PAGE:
Versata Software, Inc. et al v. Zoho Corporation

Filing 101

ORDER DENYING 93 Motion for Summary Judgment. Signed by Judge Sam Sparks. (os)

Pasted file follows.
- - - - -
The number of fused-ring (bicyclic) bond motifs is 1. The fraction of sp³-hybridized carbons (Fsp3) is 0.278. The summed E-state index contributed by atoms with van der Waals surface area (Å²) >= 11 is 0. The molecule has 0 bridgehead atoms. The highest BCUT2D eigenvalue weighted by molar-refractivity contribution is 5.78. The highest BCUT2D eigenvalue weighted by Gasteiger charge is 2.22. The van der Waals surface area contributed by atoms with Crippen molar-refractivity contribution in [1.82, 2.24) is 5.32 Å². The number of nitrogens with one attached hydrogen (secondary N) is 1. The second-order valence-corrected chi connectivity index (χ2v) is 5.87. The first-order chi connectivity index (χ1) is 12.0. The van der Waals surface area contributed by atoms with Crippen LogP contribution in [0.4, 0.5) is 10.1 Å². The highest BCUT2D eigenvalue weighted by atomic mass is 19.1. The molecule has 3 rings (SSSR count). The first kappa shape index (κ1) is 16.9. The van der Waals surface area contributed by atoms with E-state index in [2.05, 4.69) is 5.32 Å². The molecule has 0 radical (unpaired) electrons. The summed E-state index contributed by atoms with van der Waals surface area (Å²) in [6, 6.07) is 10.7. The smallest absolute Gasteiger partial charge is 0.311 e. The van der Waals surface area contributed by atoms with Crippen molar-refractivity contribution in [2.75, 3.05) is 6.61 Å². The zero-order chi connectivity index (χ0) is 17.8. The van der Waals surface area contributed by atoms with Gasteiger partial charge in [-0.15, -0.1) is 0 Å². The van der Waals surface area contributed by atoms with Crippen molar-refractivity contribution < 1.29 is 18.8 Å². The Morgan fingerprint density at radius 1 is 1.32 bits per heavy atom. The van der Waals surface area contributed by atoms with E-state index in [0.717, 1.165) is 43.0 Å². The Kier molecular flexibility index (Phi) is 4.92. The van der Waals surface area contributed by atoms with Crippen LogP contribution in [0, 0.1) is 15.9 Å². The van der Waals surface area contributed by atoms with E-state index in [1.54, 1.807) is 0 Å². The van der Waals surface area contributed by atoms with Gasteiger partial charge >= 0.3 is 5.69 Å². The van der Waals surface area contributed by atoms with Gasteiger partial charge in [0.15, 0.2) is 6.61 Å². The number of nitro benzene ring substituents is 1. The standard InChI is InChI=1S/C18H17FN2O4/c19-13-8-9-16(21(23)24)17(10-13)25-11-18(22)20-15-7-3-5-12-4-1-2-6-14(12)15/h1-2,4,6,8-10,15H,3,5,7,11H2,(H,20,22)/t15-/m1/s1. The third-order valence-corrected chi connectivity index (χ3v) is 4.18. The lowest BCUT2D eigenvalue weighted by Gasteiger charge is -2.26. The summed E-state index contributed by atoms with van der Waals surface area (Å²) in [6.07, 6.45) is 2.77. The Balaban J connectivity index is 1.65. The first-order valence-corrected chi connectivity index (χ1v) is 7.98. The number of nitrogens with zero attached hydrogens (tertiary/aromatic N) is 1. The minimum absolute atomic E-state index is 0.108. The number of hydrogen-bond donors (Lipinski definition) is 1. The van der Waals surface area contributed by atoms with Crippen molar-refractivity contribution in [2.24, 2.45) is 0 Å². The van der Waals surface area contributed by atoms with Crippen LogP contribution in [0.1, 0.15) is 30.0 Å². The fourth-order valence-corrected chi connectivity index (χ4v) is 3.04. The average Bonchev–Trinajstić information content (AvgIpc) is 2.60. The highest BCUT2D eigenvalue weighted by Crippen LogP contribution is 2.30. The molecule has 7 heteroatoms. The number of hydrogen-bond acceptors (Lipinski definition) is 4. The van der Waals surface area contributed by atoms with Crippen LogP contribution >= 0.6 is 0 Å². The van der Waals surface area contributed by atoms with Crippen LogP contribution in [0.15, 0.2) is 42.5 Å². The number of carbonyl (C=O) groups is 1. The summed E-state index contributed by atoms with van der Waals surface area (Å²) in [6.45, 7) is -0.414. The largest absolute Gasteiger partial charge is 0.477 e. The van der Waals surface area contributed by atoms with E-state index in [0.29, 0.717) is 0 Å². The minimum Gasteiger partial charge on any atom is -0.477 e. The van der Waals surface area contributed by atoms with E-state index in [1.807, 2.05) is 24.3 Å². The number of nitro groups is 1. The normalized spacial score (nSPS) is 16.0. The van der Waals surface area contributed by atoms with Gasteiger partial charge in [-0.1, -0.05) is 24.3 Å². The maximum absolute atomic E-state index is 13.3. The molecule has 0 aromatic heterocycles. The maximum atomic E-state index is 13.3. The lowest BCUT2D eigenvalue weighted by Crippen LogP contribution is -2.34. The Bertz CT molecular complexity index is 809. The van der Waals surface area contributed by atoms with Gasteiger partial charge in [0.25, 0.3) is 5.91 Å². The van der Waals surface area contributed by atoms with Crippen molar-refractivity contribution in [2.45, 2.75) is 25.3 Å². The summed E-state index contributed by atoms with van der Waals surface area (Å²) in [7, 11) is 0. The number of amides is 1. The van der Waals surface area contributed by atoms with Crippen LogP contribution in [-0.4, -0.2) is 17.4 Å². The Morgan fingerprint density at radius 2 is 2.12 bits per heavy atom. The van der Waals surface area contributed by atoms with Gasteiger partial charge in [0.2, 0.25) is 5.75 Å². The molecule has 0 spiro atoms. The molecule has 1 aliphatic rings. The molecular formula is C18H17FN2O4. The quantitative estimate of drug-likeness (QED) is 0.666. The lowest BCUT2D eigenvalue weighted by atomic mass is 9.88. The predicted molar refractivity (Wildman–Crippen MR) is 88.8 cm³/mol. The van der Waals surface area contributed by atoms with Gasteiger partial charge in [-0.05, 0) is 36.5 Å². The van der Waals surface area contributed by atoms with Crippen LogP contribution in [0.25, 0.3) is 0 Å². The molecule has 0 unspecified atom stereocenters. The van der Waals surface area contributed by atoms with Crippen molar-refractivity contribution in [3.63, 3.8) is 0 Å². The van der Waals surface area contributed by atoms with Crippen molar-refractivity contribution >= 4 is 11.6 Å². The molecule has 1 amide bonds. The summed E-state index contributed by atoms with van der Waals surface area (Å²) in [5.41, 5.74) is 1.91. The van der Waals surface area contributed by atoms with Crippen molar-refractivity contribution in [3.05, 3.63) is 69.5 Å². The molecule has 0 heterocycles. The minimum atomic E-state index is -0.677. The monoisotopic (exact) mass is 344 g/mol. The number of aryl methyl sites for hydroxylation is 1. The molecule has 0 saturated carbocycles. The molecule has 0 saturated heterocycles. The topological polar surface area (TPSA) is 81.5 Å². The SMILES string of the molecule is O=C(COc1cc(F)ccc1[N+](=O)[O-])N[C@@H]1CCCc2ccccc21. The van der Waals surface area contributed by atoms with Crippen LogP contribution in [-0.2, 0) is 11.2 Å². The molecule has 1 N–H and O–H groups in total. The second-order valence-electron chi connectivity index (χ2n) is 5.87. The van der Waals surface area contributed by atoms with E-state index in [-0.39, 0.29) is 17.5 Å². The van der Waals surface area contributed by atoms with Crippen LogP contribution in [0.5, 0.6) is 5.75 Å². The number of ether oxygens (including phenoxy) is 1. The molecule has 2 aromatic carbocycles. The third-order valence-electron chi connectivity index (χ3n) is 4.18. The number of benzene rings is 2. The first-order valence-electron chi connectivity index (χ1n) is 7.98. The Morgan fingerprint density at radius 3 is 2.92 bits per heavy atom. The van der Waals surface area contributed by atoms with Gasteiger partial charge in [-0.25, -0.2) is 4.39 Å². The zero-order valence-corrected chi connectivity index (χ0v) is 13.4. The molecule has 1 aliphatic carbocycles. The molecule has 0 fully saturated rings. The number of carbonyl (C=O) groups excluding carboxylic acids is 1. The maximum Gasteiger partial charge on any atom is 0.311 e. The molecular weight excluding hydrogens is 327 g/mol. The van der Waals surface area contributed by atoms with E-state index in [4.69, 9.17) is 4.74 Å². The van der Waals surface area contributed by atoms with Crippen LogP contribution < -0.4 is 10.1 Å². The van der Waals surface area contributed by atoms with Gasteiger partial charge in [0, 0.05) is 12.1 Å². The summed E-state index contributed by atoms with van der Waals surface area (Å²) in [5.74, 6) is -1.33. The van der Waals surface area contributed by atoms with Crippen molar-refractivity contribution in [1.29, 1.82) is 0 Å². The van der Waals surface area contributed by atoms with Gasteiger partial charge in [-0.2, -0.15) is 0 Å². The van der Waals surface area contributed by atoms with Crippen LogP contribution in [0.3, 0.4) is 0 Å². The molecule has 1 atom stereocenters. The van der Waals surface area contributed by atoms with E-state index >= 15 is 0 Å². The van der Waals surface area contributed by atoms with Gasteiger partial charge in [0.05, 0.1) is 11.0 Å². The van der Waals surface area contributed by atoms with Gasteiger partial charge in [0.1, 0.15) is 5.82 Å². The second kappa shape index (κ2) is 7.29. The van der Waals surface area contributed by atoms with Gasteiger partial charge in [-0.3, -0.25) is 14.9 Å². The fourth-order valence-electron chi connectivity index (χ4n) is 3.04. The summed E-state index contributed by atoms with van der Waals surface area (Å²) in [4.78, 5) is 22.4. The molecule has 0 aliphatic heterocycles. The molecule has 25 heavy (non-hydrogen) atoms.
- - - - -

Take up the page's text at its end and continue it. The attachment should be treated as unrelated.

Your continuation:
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IN THE UNITED STATES DISTRICT COURT FOR THE WESTERN DISTRICT OF TEXAS AUSTIN DIVISION VERSATA SOFTWARE, INC AND VERSATA DEVELOPMENT GROUP, INC., Plaintiffs, 2U15 OCT 25 [: 37 r CAUSE NO.: A-13-CA-00371-SS -vs- ZOHO CORPORATION, Defendant. ORDER BE IT REMEMBERED on this day the Court reviewed the file in the above-styled cause and specifically Defendant Zoho Corporation (Zoho)'s Motion for Summary Judgment [#93], Plaintiffs Versata Software, Inc. and Versata Development Group, Inc. (collectively, Versata)' s Response [#97] thereto, Zoho's Reply [#99] thereto, and Versata's Sur-reply [#100] thereto. Having considered the documents, the case file as a whole, and the governing law, the Court now enters the follow opinion and order. Background I. Patent-in-suit Versata is suing Zoho for patent infringement of United States Patent Number 7,092,740 (the '740 Patent), which was issued in 2006 and is titled "High Density Information Presentation Using Space-Constrained Display Device." The '740 Patent innovated in the then-young mobile devices space and allows for the creation of certain "external states" a user wishes to monitor. For example, a user might want to remotely monitor the CPU load on a critical server at any given time and want different indications of that state which can be easily and readily I understood. Different colors might be used as indications of the monitored state: green if load is less than 50%, yellow if load is between 50% and 75%, and red if load exceeds 75%. The '740 Patent allows a user to set up the system so information related to the monitored server is sent to one or more mobile devices and displayed compactly using the user-configured indicators in the display. Some of the claims of the '740 Patent cover displays combining graphical and textual representations while other claims cover displaying the data in two-dimensional arrays. The goal of the '740 Patent's innovation is to allow a relatively large amount of data about particular external states to be easily monitored on mobile devices and for the information to be digested by the user at a glance. Excessive clicking and linking is reduced or eliminated, and critical information is clearly displayed on the space-constrained mobile device. These useful compact displays are coupled with the flexibility of allowing a non-programmer user to configure what external states to monitor and how to monitor them. This combination creates a useful system for monitoring data from a mobile device. II. Procedural History On May 28, 2014, the Court, through Special Master Karl Bayer, held the Markman hearing in this case. Subsequently, on July 31, 2014, the Court held a supplemental Markman hearing on the disputed indefiniteness of two claim terms in light of the Supreme Court's decision in Nautilus v. Biosig Instruments Inc., 134 S. Ct. 2120 (2014). The Special Master issued his Report and Recommendation on claim construction on September 26, 2014. R. & R. [#8 1]. On January 15, 2015, this Court entered its claim construction order accepting the Special Master's recommended constructions, with two modifications relating to the '740 Patent. Order of Jan. 15, 2015 [#88]. Zoho filed a motion for summary judgment on July 21, 2015, arguing the '740 Patent is invalid because it claims an abstract idea in violation of Alice Corp. v. CLS Bank Int'l, 134 S. Ct. 2347, 2354 (2014). Versata responded on August 7, 2015, making Zoho's motion for summary judgment ripe for consideration. Both parties filed replies. Analysis I. Legal Standard Summary judgment shall be rendered when the pleadings, the discovery and disclosure materials on file, and any affidavits show that there is no genuine dispute as to any material fact and that the moving party is entitled to judgment as a matter of law. Celotex Corp. v. FED. R. CIV. P. 56(a); Catrett, 477 U.S. 317, 323-25 (1986); Washburn v. Harvey, 504 F.3d 505, 508 (5th Cir. 2007). A dispute regarding a material fact is "genuine" if the evidence is such that a reasonable jury could return a verdict in favor of the nonmoving party. Anderson v. Liberty Lobby, Inc., 477 U.S. 242, 248 (1986). When ruling on a motion for summary judgment, the court is required to view all inferences drawn from the factual record in the light most favorable to the nonmoving party. Matsushita Elec. Indus. Co. v. Zenith Radio, 475 U.S. 574, 587 (1986); Washburn, 504 F.3d at 508. Further, a court "may not make credibility determinations or weigh the evidence" in ruling on a motion for summary judgment. Reeves v. Sanderson Plumbing Prods., Inc., 530 U.S. 133, 150 (2000);Anderson, 477 U.S. at 254-55. II. Application Under Section 101 of the Patent Act, "[w]hoever invents or discovers any new and useful process, machine, manufacture, or composition of matter, or any new and useful improvement thereof, may obtain a patent therefor, subject to the conditions and requirements of this title." 35 U.S.C. ยง 101. However, Section 101 also "contains an important implicit exception: laws of 3 nature, natural phenomena, and abstract ideas are not patent-eligible." Alice, 134 S. Ct. at 2354 ("[T]he concern that drives this exclusionary principle [i]s one of pre-emption."). Yet, the Supreme Court has cautioned that at some level, "all inventions . . . embody, use, reflect, rest upon, or apply laws of nature, natural phenomena, or abstract ideas." Mayo Collaborative Servs. v. Prometheus Labs., Inc., 132 S. Ct. 1289, 1293 (2012). As a result, courts must "tread carefully in construing this exclusionary principle, lest it swallow all of patent law." Alice, 134 S. Ct. at 2354. In Alice, the Court articulated a two-step framework "for distinguishing patents that claim laws of nature, natural phenomena, and abstract ideas from those that claim patent-eligible applications of those concepts." Id. at 2355. A court must first "determine whether the claims at issue are directed to one of those patent-ineligible concepts" stated above. Id. If they are, the court then moves to the second step: determining whether the additional elements of each claim represent an "inventive concept' sufficient to 'transform' the claimed abstract idea into a patenteligible application." Id. at 2357. In this case, Zoho alleges the '740 Patent claims patent-ineligible subject matter, because it is directed at "the disembodied idea of using symbols on a display to represent external information and updating these symbols as that information changes." Mot. Summ. J. [#93] at 6. According to Zoho, the '740 Patent fails to disclose any technological advance and instead "recites only functional steps implemented using generic computing equipment and functionality." Id. at 7. In response, Versata argues that at the time the '740 Patent was issued, the growth of mobile device usage led to a corresponding increase in the demand for rich information content; however, the "inevitable" space constraints on mobile devices "limit[ed] the richness of information content available to a user." Resp. [#97] at 9. The '740 Patent, then, had "the specific technical objective of allowing status updates to be displayed more efficiently within the limited display screen of a mobile phone, pager, PDA or similar mobile device." Id. Indulging every inference in Versata's favor, the Court concludes the '740 Patent does not embody an impermissibly abstract idea. Therefore, the Court need not determine whether the claims at issue contained an inventive concept sufficient to transform the allegedly abstract idea into patent-eligible subject matter.1 Conclusion Accordingly, IT IS ORDERED that Defendant Zoho's Motion for Summary Judgment [#93] is DENIED. SIGNED this the day of October 2015. U SAM SPARKS UNITED STATES DISTRICT JUDGE In denying Zoho's motion for summary judgment, the Court recognizes the potentially meritorious arguments Zoho proffered under the second Alice step; indeed, it may well be that the '740 Patent implements an idea using only conventional and well-known technologies. However, these arguments are best submitted to the Court in conjunction with the well-established body of law addressing the novelty and non-obviousness of patents.